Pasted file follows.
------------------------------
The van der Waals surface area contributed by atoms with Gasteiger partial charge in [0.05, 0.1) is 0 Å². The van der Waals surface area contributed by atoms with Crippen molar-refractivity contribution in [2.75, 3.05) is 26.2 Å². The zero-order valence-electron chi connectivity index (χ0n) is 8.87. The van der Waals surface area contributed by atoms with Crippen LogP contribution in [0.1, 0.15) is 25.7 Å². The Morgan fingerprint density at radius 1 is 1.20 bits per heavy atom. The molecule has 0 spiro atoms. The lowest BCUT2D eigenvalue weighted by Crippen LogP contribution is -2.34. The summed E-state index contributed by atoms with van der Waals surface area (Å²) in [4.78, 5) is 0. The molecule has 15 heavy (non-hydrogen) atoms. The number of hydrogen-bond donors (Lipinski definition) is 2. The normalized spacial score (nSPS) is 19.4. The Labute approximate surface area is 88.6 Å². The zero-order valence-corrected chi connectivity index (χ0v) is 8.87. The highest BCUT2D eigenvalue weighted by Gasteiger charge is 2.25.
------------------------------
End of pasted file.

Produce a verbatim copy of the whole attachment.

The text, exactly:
The van der Waals surface area contributed by atoms with Gasteiger partial charge in [0.05, 0.1) is 0 Å². The van der Waals surface area contributed by atoms with Crippen molar-refractivity contribution in [2.75, 3.05) is 26.2 Å². The zero-order valence-electron chi connectivity index (χ0n) is 8.87. The van der Waals surface area contributed by atoms with Crippen LogP contribution in [0.1, 0.15) is 25.7 Å². The Morgan fingerprint density at radius 1 is 1.20 bits per heavy atom. The molecule has 0 spiro atoms. The lowest BCUT2D eigenvalue weighted by Crippen LogP contribution is -2.34. The summed E-state index contributed by atoms with van der Waals surface area (Å²) in [4.78, 5) is 0. The molecule has 15 heavy (non-hydrogen) atoms. The number of hydrogen-bond donors (Lipinski definition) is 2. The normalized spacial score (nSPS) is 19.4. The Labute approximate surface area is 88.6 Å². The zero-order valence-corrected chi connectivity index (χ0v) is 8.87. The highest BCUT2D eigenvalue weighted by Gasteiger charge is 2.25.